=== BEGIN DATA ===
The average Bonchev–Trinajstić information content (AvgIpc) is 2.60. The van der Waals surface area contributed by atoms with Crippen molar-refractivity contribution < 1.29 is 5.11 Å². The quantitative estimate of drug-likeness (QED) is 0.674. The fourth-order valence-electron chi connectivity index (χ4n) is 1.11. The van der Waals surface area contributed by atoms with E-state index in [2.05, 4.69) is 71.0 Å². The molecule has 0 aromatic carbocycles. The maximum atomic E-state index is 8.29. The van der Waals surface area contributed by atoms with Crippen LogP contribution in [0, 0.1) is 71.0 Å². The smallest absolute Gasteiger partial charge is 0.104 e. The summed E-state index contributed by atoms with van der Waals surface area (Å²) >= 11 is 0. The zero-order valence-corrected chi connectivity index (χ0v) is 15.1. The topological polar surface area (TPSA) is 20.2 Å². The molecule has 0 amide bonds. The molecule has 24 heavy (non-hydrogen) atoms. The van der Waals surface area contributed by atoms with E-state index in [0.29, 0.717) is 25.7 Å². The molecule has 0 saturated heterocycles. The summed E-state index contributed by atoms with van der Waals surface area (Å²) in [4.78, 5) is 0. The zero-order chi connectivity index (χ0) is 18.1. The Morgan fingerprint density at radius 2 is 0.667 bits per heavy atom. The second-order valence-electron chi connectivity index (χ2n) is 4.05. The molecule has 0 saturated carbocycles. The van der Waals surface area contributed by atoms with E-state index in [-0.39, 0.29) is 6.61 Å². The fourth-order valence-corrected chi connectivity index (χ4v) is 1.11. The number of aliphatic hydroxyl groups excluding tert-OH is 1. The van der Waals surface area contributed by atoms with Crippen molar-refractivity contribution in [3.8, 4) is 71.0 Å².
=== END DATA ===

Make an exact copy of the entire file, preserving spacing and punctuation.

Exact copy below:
The average Bonchev–Trinajstić information content (AvgIpc) is 2.60. The van der Waals surface area contributed by atoms with Crippen molar-refractivity contribution < 1.29 is 5.11 Å². The quantitative estimate of drug-likeness (QED) is 0.674. The fourth-order valence-electron chi connectivity index (χ4n) is 1.11. The van der Waals surface area contributed by atoms with E-state index in [2.05, 4.69) is 71.0 Å². The molecule has 0 aromatic carbocycles. The maximum atomic E-state index is 8.29. The van der Waals surface area contributed by atoms with Crippen LogP contribution in [0, 0.1) is 71.0 Å². The smallest absolute Gasteiger partial charge is 0.104 e. The summed E-state index contributed by atoms with van der Waals surface area (Å²) >= 11 is 0. The zero-order valence-corrected chi connectivity index (χ0v) is 15.1. The topological polar surface area (TPSA) is 20.2 Å². The molecule has 0 amide bonds. The molecule has 24 heavy (non-hydrogen) atoms. The van der Waals surface area contributed by atoms with E-state index in [0.29, 0.717) is 25.7 Å². The molecule has 0 saturated heterocycles. The summed E-state index contributed by atoms with van der Waals surface area (Å²) in [4.78, 5) is 0. The zero-order chi connectivity index (χ0) is 18.1. The Morgan fingerprint density at radius 2 is 0.667 bits per heavy atom. The second-order valence-electron chi connectivity index (χ2n) is 4.05. The molecule has 0 saturated carbocycles. The van der Waals surface area contributed by atoms with E-state index in [-0.39, 0.29) is 6.61 Å². The fourth-order valence-corrected chi connectivity index (χ4v) is 1.11. The number of aliphatic hydroxyl groups excluding tert-OH is 1. The van der Waals surface area contributed by atoms with Crippen molar-refractivity contribution in [3.8, 4) is 71.0 Å².